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Jolts in the labor market: It’s harder to hire

Average time to fill an open job rose from 20 to 50 days

It should be no surprise that the job market has had some ups and downs during this pandemic, and one related measure is how long it has taken to fill an open position. FRED, with the help of the Job Openings and Labor Turnover Survey (JOLTS), gives us the tools to look into this.

JOLTS, among other things, provides monthly data on the number of job openings and how many openings have been filled during that month. A simple ratio of these two numbers tells us how many months it takes to fill an open position, on average.* And that’s exactly what we show in the FRED graph above. For example, in early 2011 (the start of this data series), it was taking less than a month to fill an open position.

The pandemic created special circumstances: First, job openings dropped like a stone, so these few remaining open positions could be filled quickly. Soon, conditions reverted. And now we’re in a situation where there are many openings and relatively few of them are being filled. In a matter of months, the time to fill an open position went from 20 days to 50 days, which may go higher still.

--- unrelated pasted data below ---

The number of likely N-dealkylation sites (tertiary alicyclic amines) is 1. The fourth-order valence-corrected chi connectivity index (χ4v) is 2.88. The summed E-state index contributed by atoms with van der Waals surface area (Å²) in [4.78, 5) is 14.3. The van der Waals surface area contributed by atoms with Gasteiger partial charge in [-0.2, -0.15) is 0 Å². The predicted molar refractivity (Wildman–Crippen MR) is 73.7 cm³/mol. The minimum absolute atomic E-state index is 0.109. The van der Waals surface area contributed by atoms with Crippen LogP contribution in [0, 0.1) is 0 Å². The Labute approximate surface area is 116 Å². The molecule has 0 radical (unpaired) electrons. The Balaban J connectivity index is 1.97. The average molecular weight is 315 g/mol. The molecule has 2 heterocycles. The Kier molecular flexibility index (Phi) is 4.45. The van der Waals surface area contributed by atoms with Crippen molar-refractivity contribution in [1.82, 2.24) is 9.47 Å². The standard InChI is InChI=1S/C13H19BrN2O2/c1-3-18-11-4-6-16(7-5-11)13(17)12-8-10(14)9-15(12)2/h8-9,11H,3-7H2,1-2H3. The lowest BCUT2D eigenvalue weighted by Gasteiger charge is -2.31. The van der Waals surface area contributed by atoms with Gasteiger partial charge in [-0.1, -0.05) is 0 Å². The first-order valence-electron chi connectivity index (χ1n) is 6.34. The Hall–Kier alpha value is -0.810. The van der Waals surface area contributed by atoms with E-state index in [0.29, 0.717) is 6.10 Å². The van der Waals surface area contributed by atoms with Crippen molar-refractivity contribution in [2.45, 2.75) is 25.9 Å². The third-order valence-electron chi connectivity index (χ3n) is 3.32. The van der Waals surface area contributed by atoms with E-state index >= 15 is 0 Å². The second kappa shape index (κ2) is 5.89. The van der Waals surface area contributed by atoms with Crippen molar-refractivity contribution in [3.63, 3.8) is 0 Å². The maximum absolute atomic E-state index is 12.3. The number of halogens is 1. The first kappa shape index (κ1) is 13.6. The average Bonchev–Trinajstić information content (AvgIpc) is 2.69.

*A ratio of 1 means open jobs are filled within a month, on average. A higher ratio means it takes longer.

How this graph was created: Search FRED for “job openings” and use the non-farm series. From the “Edit Graph” panel, add a series by searching for “hires.” Finally, apply formula a/b.

Suggested by Christian Zimmermann.

View on FRED, series used in this post: JTSHIL, JTSJOL

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